- getting seriously ill, or having someone close to you become seriously ill or die
- not being able to see them while they’re ill or before they die
- choosing between two of your patients’ lives because you only have one ventilator
- being unable to hold or attend a funeral for a loved one
- needing urgent medical attention at a time when it’s less available or when you risk catching COVID-19 while receiving it
- being trapped in a house with your abuser
- losing your job in the middle of an enormous economic crash
- losing your home or your possessions likewise
- shutting down your business you sunk all your savings and time and dreams into
- having all your savings evaporate
- living in another country from your loved ones in a time of closed borders
- planning labour, delivery, and early parenting without the guarenteed access to pain relief, Caesearean sections, midwives, or home support you’d been relying on
- not being able to care for close friends or relatives in need of help
- cancelling or postponing your wedding
- getting uncomfortably ill, particularly if you don’t have good access to sick leave and medical care
- living alone and dealing with the prospect of not seeing anyone face to face for weeks and weeks
- not being able to see close friends or relatives for an indefinite period
- needing to look after your children while holding down a full time job
- needing to lay other people off and knowing that they face long-term poverty
- listening to a bunch of people you trusted opine about how “only” sick people (like you) or elderly people (like you) are at serious risk
- watching news reports about people who were happy and prosperous weeks ago dying alone in hospital corridors
- being cooped up in your teeny, dark, noisy house for months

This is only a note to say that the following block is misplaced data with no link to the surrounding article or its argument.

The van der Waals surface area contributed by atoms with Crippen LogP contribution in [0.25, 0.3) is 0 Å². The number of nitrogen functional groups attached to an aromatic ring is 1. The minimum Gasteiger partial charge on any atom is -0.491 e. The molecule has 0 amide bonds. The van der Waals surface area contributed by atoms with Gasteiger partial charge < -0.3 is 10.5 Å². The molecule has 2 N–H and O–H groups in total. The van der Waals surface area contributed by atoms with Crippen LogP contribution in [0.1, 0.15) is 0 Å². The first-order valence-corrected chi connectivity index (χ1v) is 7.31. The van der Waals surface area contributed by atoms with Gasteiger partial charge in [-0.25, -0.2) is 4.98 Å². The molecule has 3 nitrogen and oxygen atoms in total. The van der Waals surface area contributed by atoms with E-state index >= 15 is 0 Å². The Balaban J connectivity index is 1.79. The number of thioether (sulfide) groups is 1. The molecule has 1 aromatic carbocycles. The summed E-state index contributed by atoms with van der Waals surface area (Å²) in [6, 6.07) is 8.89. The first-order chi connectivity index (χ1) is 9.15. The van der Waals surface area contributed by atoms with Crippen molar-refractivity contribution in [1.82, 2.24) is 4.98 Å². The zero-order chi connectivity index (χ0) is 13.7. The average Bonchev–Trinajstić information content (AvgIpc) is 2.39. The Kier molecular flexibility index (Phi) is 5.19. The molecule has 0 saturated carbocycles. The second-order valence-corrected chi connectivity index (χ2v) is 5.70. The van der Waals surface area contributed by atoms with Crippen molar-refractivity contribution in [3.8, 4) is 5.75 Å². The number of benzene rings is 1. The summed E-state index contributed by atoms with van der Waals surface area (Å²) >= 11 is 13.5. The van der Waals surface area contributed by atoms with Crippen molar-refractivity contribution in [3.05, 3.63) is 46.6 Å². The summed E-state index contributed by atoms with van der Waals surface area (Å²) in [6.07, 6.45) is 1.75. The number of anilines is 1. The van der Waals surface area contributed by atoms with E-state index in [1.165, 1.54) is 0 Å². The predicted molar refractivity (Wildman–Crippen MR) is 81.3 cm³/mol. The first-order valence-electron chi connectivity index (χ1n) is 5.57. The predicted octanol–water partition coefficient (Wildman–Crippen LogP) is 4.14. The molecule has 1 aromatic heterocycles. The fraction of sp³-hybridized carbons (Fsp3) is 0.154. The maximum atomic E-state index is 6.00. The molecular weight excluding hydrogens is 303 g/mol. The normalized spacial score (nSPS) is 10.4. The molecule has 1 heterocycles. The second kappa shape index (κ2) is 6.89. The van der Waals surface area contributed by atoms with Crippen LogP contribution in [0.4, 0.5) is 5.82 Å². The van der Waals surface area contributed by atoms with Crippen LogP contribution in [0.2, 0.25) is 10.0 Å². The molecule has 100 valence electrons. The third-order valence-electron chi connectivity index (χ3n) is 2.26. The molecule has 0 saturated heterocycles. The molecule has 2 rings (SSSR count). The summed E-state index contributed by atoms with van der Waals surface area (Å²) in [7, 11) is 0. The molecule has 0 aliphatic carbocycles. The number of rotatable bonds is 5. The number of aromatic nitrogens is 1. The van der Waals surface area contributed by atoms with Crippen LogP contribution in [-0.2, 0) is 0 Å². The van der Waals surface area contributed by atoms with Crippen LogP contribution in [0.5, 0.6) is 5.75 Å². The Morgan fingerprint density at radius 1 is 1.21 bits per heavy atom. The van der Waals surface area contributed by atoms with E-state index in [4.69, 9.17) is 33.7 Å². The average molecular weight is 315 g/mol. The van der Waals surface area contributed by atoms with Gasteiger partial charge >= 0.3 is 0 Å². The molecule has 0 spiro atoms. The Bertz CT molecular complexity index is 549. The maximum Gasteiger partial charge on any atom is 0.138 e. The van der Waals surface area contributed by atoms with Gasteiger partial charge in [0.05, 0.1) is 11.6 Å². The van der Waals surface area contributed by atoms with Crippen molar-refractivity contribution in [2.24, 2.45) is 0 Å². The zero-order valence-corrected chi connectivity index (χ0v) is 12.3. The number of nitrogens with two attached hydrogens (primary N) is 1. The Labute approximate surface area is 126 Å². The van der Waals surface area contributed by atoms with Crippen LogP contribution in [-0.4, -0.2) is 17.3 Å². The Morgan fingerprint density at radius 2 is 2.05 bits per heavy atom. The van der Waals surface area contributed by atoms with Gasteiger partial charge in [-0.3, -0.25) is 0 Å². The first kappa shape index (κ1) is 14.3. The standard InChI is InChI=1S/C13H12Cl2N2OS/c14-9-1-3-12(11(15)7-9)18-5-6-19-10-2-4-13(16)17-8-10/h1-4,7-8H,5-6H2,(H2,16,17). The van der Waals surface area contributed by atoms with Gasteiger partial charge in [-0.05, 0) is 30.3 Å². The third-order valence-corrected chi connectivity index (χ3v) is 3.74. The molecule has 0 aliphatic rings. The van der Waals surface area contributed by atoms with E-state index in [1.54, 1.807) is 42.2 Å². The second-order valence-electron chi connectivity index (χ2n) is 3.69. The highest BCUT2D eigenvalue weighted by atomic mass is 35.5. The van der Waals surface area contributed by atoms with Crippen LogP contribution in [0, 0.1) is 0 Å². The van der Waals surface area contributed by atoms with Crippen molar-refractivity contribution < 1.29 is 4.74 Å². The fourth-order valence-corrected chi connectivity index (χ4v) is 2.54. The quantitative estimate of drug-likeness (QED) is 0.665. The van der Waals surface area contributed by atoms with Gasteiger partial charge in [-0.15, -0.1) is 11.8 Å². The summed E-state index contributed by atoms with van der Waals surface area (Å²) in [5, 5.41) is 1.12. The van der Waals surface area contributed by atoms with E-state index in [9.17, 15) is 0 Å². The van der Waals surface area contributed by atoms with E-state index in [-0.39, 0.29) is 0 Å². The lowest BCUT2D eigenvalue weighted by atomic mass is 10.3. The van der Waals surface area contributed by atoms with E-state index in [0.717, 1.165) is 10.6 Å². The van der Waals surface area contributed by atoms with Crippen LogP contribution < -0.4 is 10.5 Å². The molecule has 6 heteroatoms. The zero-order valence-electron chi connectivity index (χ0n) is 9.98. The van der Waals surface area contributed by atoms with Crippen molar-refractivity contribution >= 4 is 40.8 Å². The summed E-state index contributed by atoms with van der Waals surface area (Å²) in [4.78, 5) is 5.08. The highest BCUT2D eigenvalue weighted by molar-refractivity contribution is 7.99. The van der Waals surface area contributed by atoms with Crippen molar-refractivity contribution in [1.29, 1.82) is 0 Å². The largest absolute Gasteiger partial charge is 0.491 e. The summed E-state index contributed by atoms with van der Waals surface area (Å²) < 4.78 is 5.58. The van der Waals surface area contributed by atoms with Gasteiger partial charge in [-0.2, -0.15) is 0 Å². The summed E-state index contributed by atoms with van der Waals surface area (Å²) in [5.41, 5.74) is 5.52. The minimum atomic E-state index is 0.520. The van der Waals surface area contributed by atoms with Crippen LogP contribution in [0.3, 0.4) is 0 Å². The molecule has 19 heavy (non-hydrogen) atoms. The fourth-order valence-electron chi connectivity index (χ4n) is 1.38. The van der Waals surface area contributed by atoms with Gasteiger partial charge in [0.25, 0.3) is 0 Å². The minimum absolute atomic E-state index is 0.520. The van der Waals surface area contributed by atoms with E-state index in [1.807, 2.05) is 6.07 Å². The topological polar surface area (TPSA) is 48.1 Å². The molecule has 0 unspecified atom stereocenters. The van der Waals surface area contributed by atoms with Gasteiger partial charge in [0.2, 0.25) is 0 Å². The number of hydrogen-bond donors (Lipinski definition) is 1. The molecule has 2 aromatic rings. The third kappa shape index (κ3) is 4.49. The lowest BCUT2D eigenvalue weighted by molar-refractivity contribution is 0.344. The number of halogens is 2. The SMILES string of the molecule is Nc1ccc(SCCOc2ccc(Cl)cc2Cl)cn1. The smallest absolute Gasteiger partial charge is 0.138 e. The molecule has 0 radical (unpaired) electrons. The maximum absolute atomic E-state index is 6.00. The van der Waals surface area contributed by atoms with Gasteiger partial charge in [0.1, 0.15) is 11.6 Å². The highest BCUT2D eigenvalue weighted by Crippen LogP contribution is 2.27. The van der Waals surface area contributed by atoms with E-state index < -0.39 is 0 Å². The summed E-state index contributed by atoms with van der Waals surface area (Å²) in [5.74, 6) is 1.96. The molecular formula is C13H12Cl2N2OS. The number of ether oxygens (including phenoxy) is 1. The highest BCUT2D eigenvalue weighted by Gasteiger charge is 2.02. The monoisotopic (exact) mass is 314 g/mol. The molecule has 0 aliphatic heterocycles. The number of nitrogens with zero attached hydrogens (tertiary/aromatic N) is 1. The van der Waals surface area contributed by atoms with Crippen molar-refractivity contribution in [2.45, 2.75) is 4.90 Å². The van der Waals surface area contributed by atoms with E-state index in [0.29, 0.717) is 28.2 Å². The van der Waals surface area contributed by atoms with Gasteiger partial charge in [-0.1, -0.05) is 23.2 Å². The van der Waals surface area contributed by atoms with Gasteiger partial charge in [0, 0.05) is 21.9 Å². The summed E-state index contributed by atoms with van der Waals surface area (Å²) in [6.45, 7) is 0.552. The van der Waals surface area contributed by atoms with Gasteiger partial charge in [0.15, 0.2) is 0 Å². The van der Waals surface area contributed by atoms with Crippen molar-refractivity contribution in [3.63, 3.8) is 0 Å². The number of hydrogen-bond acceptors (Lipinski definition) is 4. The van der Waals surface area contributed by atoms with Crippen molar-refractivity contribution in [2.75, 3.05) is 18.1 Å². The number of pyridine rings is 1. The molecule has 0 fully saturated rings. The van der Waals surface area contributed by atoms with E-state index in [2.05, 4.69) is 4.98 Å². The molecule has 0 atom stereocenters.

- not being able to fix up problems with your house because handypeople aren’t essential services
- cancelling your holidays, and telling your kids you cancelled your holidays
- explaining to your kids that the new normal is that most days there will be bad news about schools, jobs, friends, holidays and you don’t know when the news will stop getting worse
- cancelling your birthday party or regular board games night
- liking Milan, or Rome, or New York, and not being sure whether or when you’ll be able to visit them again or what you’ll find if you do
- liking cruising, and not being sure it is a thing that will exist in the world after this year
- not being able to hook up with strangers
- not being able to go to the beach during some of the best weather you’ve seen lately
- being subjected to people on social media wanting to take whips to “juveniles” seen outside their houses, or wondering why you even bothered to have children if you aren’t thrilled to be locked in a house with them for a few months at a time at short notice
Yes, not all these things are created equal, the list is loosely ordered and of course you don’t want to complain about taking time off from surfing to someone who just missed their mother’s funeral.
But, at the same time, they’re all sad. You have the right to acknowledge if only to yourself and hopefully to fellow less affected friends that it sucks that your holiday is canceled and that you liked your regular board game night a whole lot actually.
This is important for two reasons, one is simply for peace of mind, insofar as such a thing exists right now. A whole lot has changed in the world in the last four weeks. You’re struggling to keep up and you’re grieving. It benefits no one, especially you, for you to pretend to yourself you’re suddenly all cool with anything short of imminent death.
The other reason is that eventually we want it all back. We want to be mostly free of the looming threat of infectious disease, and for hospitals to be safe, and to be allowed to leave our houses whenever we damn well please, and to have jobs (even if we have children!), and to be able to retire, and to see our friends, and to have new sex partners, and for people on social media to stop hating children so much.
Being deprived of all this is a really serious imposition on civil liberties and while we’re certainly called upon to go along with it for the sake of our communities, and it’s useless to be angry or sad about it non-stop or to heap stress on politicians and public health officials in difficult times, it’s also not a good idea to convince ourselves that we like it this way.
We don’t like it this way, and we’re not supposed to. It’s really really really sad.